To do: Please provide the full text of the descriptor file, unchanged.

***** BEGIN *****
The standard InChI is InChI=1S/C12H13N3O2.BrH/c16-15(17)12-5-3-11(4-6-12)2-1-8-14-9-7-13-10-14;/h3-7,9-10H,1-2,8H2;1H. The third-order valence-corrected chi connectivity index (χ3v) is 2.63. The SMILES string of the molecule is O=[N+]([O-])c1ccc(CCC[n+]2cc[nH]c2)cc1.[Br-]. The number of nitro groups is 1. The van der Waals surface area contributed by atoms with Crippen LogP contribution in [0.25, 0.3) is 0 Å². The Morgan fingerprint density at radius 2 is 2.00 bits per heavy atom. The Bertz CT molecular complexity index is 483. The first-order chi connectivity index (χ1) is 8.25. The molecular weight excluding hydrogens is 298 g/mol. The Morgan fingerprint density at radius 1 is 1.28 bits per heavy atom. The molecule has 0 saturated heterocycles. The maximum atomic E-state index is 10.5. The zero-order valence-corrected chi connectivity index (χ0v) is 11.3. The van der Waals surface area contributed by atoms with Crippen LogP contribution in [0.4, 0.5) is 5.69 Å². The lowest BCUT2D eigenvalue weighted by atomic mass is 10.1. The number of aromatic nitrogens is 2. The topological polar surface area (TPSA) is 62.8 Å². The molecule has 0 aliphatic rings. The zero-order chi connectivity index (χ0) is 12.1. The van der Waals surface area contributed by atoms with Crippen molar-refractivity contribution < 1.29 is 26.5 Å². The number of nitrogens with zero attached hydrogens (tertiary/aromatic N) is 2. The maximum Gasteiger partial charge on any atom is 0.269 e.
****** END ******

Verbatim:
The standard InChI is InChI=1S/C12H13N3O2.BrH/c16-15(17)12-5-3-11(4-6-12)2-1-8-14-9-7-13-10-14;/h3-7,9-10H,1-2,8H2;1H. The third-order valence-corrected chi connectivity index (χ3v) is 2.63. The SMILES string of the molecule is O=[N+]([O-])c1ccc(CCC[n+]2cc[nH]c2)cc1.[Br-]. The number of nitro groups is 1. The van der Waals surface area contributed by atoms with Crippen LogP contribution in [0.25, 0.3) is 0 Å². The Morgan fingerprint density at radius 2 is 2.00 bits per heavy atom. The Bertz CT molecular complexity index is 483. The first-order chi connectivity index (χ1) is 8.25. The molecular weight excluding hydrogens is 298 g/mol. The Morgan fingerprint density at radius 1 is 1.28 bits per heavy atom. The molecule has 0 saturated heterocycles. The maximum atomic E-state index is 10.5. The zero-order valence-corrected chi connectivity index (χ0v) is 11.3. The van der Waals surface area contributed by atoms with Crippen LogP contribution in [0.4, 0.5) is 5.69 Å². The lowest BCUT2D eigenvalue weighted by atomic mass is 10.1. The number of aromatic nitrogens is 2. The topological polar surface area (TPSA) is 62.8 Å². The molecule has 0 aliphatic rings. The zero-order chi connectivity index (χ0) is 12.1. The van der Waals surface area contributed by atoms with Crippen molar-refractivity contribution < 1.29 is 26.5 Å². The number of nitrogens with zero attached hydrogens (tertiary/aromatic N) is 2. The maximum Gasteiger partial charge on any atom is 0.269 e.